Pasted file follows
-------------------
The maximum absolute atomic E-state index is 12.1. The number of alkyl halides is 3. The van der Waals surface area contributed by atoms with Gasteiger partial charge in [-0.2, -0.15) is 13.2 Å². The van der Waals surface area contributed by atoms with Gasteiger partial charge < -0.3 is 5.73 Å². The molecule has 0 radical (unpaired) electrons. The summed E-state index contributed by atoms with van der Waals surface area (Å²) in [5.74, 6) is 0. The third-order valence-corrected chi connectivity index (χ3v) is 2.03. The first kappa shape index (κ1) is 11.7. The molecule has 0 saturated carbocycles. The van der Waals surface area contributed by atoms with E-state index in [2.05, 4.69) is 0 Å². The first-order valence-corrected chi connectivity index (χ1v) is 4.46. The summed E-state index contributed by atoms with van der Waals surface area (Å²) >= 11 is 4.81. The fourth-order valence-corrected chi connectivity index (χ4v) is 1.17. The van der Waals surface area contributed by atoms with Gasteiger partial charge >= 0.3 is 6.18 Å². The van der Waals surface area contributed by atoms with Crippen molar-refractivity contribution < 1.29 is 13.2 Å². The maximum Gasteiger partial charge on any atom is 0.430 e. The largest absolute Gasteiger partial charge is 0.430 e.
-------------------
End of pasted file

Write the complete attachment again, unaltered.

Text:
The maximum absolute atomic E-state index is 12.1. The number of alkyl halides is 3. The van der Waals surface area contributed by atoms with Gasteiger partial charge in [-0.2, -0.15) is 13.2 Å². The van der Waals surface area contributed by atoms with Gasteiger partial charge < -0.3 is 5.73 Å². The molecule has 0 radical (unpaired) electrons. The summed E-state index contributed by atoms with van der Waals surface area (Å²) in [5.74, 6) is 0. The third-order valence-corrected chi connectivity index (χ3v) is 2.03. The first kappa shape index (κ1) is 11.7. The molecule has 0 saturated carbocycles. The van der Waals surface area contributed by atoms with E-state index in [2.05, 4.69) is 0 Å². The first-order valence-corrected chi connectivity index (χ1v) is 4.46. The summed E-state index contributed by atoms with van der Waals surface area (Å²) >= 11 is 4.81. The fourth-order valence-corrected chi connectivity index (χ4v) is 1.17. The van der Waals surface area contributed by atoms with Gasteiger partial charge >= 0.3 is 6.18 Å². The van der Waals surface area contributed by atoms with Crippen molar-refractivity contribution < 1.29 is 13.2 Å². The maximum Gasteiger partial charge on any atom is 0.430 e. The largest absolute Gasteiger partial charge is 0.430 e.